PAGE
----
I really, really want to like Fellowship. I love the pitch a whole lot: it's a high fantasy game for any kind of fantasy! Players have ultimate control over the world! The GM also has a character so they can get the serotonin hit of filling out a character sheet too! But I've played Fellowship a lot now. I've been in three games with false starts (one of them I GM'd) and one game that got past the first session that got to the end of gaining Fellowship with a community, and most of the time I enjoyed with those games, I wasn't engaging with its systems at all.
First of all: this is a game that, in all the times I've played it, is a resource management dungeon-crawling game, first and foremost. It has better capabilities for roleplaying and worldbuilding than a game like Dungeons & Dragons, but it still leaves a lot to be desired on that front. My main group is extremely into inter-character melodrama, and if there are any lulls in the action we will spend hours talking to each other in-character. Not a lot of systems explicitly support this, but Fellowship explicitly discourages this with its "rest" systems; taking any time to do scenes not directly related to dungeon-crawling makes the next encounters more difficult for really no reason. I wouldn't mind this so much if I was playing a very crunchy numbers game, but when I want to tell a character-driven story, Fellowship is more or less incapable of delivering an experience I want.
Another thing related to the game's inflexibility: the playbooks and worldbuilding associated with them. Fellowship's main selling point is that you get to decide what your fantasy culture looks like, with a lot of flexibility. In play, however, I found this flexibility was a lot less open than I would have liked. If you're playing the Elf, you're more or less locked into playing a holier-than-thou character who can commune with nature. If you have a different idea for an elf, you're going to be fighting the system a lot to put together the moves for your vision. Once, I tried to use the Orc playbook to make a character whose people were known for their ingenuity, even when that, in the past, meant giving up their humanity and bonding with parasitic fungus; after taking just my two starting moves, however, I ran out of playbook moves that fit my vision.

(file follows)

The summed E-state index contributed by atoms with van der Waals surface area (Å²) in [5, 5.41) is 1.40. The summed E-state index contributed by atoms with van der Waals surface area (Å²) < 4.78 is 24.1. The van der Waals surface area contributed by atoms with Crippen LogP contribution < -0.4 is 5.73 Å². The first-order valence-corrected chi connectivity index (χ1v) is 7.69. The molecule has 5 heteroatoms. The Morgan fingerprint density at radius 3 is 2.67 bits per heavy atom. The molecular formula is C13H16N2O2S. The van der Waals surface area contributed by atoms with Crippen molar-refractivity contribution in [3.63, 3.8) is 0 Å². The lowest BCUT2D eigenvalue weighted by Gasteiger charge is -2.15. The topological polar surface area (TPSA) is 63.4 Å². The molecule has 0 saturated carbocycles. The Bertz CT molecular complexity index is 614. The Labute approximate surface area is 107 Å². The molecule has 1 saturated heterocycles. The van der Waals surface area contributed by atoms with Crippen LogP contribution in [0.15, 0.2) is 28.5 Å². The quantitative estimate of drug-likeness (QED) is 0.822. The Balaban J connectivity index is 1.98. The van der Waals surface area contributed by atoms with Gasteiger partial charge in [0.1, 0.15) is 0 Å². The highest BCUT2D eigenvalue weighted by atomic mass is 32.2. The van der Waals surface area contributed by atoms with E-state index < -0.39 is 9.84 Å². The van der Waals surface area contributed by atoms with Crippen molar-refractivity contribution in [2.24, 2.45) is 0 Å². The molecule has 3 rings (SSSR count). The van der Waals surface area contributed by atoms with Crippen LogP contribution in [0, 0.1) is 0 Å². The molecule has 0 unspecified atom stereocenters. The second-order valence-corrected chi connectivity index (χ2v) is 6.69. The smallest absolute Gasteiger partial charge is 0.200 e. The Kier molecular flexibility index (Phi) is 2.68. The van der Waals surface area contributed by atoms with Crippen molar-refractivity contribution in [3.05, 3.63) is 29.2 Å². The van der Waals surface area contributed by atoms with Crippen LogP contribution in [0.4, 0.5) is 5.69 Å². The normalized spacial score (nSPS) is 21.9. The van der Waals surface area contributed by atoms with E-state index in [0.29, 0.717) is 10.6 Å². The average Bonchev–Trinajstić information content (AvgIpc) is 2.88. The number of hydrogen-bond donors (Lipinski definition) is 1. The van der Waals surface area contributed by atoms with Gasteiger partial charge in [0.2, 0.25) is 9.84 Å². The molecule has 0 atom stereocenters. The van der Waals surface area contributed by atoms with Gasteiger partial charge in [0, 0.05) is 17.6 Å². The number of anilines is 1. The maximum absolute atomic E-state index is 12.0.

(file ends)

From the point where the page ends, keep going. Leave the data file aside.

This is already getting long and I haven't touched on my frustrations with the moment-to-moment gameplay, or the frustrations the GMs of my groups have run into. Let me touch on the former (where it doesn't relate to the latter) briefly: advantage was not adequately explained in the original edition, and putting it entirely in an appendix for the revised edition is less than ideal; I already mentioned before that decompressing after long action sequences is basically impossible. The latter is a huge problem that bleeds over into the moment-to-moment gameplay, and most of it boils down to two things.
First, giving the GM a playbook makes them rather precious over their Overlord and General characters and fosters a hostile relationship between the players and the GM. In my experience, since the GM knows their villains are finite, they scramble to find reasons why the PCs can't kill them right now, and often resort to underhanded tactics. All the GMs I've played with have said they felt incentivized to give threats secret stats that negated certain attacks, creating an atmosphere where players were too nervous about wasting any moves in case they activated the GM's trap cards. Second, though the second edition is a marginal improvement, there's a notable dearth of information on how to be a good Overlord. The newer GMs struggled to find a footing or guidance in the GM's sections at all, and more veteran GMs were frustrated by lack of guidance for creating tailor-made threats/setpieces for whatever unique world the players created.
If you're really desperate to play a PBTA version of D&D, I recommend Fellowship over Dungeon World as it's slightly more flexible. But, honestly, I'd give both a pass. It's a shame and I miss playing high-fantasy adventure games at my table, but Fellowship doesn't scratch the itch for me at all.